Social Media? What about an Excel Macro to automate that annoying forecast each week.
OnRec.com - has a great article even though it's from the UK, many of the theories still apply.
"How can 'Generation Y' adapt to beat the downturn"
"Current Generation Y graduates and first jobbers - those born between the late 1970’s and 2000 - are being badly affected by staff cut backs. In times of recession the phrase 'last in first out' often rings true for many organisations, and for Generation Y having never experienced a recession the current economic climate may come as a shock."
The owner of my company and my boss always bring about the fact that we've been here before (albeit not necessarily to this extent) but that recessions happen and it often brings about the biggest chances for progress.

One of my favorite quotes is perfect for a time like this economy.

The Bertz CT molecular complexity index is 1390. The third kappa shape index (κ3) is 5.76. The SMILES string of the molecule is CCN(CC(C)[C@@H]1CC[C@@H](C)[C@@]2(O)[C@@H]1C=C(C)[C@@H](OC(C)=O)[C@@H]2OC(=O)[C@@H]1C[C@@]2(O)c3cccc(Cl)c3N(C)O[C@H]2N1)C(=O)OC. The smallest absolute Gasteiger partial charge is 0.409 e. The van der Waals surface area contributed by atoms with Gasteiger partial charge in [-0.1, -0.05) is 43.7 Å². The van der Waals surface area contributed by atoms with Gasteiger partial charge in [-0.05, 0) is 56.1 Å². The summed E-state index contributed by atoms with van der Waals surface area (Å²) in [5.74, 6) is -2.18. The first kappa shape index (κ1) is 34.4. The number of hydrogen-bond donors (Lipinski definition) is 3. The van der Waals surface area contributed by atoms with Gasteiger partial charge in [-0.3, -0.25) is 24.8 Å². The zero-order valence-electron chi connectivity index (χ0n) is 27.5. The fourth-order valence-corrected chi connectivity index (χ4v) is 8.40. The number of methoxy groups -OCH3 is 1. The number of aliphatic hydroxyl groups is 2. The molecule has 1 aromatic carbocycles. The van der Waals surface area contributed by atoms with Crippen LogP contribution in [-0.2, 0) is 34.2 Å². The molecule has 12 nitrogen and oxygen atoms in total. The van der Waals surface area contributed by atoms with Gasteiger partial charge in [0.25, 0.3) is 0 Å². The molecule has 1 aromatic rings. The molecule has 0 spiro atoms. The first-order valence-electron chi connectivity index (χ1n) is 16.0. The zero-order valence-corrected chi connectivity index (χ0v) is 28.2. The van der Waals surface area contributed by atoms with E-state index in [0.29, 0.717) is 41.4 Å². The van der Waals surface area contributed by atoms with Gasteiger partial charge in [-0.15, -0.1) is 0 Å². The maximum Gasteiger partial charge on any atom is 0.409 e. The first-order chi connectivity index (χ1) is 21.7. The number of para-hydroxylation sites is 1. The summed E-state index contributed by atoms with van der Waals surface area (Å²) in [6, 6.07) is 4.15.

"Only when it gets dark enough can you see the stars." -Russell Lynes

So go out, and be the brightest star in the dark sky.

Thursday, January 15, 2009

Donald Kohn on the BailOut

Federal Reserve Vice Chair Donald Kohn explains why we can't know who has our money.

Wednesday, January 14, 2009

A Generation Y Mentality

So just in browsing found a pretty interesting little site, which I really am loving because it is some Gen Y mentality versus the workplace. http://www.generationyblog.com/

Here is their latest article daftly named.
"3 Reasons to give the Middle Finger to Corporate America"

So this post is going to be focused on why I give the middle finger to Corporate America, and let me be the first to say that this post isn’t going to be a rant on Wal-Mart and all the sleezy messed up things corporations do, because personally I believe that without the corporations we wouldn’t have much of a life in America.

This post is going to be focused on the reasons why I don’t want to put myself through an extensive process to grabbing a one-of-a-kind, state-of-the-art, desk job, working nine to five at Price Water House Cooper making $55,000 a year plus benefits. To start my reasons why, I’m going to start with the first part of the extensive process.

Reason One: The Interview